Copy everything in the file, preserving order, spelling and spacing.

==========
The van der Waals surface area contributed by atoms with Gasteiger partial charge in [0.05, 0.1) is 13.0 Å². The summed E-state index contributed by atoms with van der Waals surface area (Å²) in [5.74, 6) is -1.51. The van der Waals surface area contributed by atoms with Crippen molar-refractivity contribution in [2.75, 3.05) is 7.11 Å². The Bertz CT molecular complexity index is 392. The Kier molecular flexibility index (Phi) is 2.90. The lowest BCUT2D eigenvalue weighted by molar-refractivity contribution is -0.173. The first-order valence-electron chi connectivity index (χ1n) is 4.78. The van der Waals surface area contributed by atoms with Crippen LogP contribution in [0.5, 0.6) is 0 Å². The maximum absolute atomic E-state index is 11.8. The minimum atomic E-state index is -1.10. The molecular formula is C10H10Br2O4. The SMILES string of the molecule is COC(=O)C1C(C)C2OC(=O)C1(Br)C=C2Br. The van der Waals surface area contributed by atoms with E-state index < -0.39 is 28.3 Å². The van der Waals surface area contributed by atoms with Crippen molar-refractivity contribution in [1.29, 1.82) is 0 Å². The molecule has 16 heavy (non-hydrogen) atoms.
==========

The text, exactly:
The van der Waals surface area contributed by atoms with Gasteiger partial charge in [0.05, 0.1) is 13.0 Å². The summed E-state index contributed by atoms with van der Waals surface area (Å²) in [5.74, 6) is -1.51. The van der Waals surface area contributed by atoms with Crippen molar-refractivity contribution in [2.75, 3.05) is 7.11 Å². The Bertz CT molecular complexity index is 392. The Kier molecular flexibility index (Phi) is 2.90. The lowest BCUT2D eigenvalue weighted by molar-refractivity contribution is -0.173. The first-order valence-electron chi connectivity index (χ1n) is 4.78. The van der Waals surface area contributed by atoms with Crippen LogP contribution in [0.5, 0.6) is 0 Å². The maximum absolute atomic E-state index is 11.8. The minimum atomic E-state index is -1.10. The molecular formula is C10H10Br2O4. The SMILES string of the molecule is COC(=O)C1C(C)C2OC(=O)C1(Br)C=C2Br. The van der Waals surface area contributed by atoms with E-state index < -0.39 is 28.3 Å². The van der Waals surface area contributed by atoms with Crippen molar-refractivity contribution in [1.29, 1.82) is 0 Å². The molecule has 16 heavy (non-hydrogen) atoms.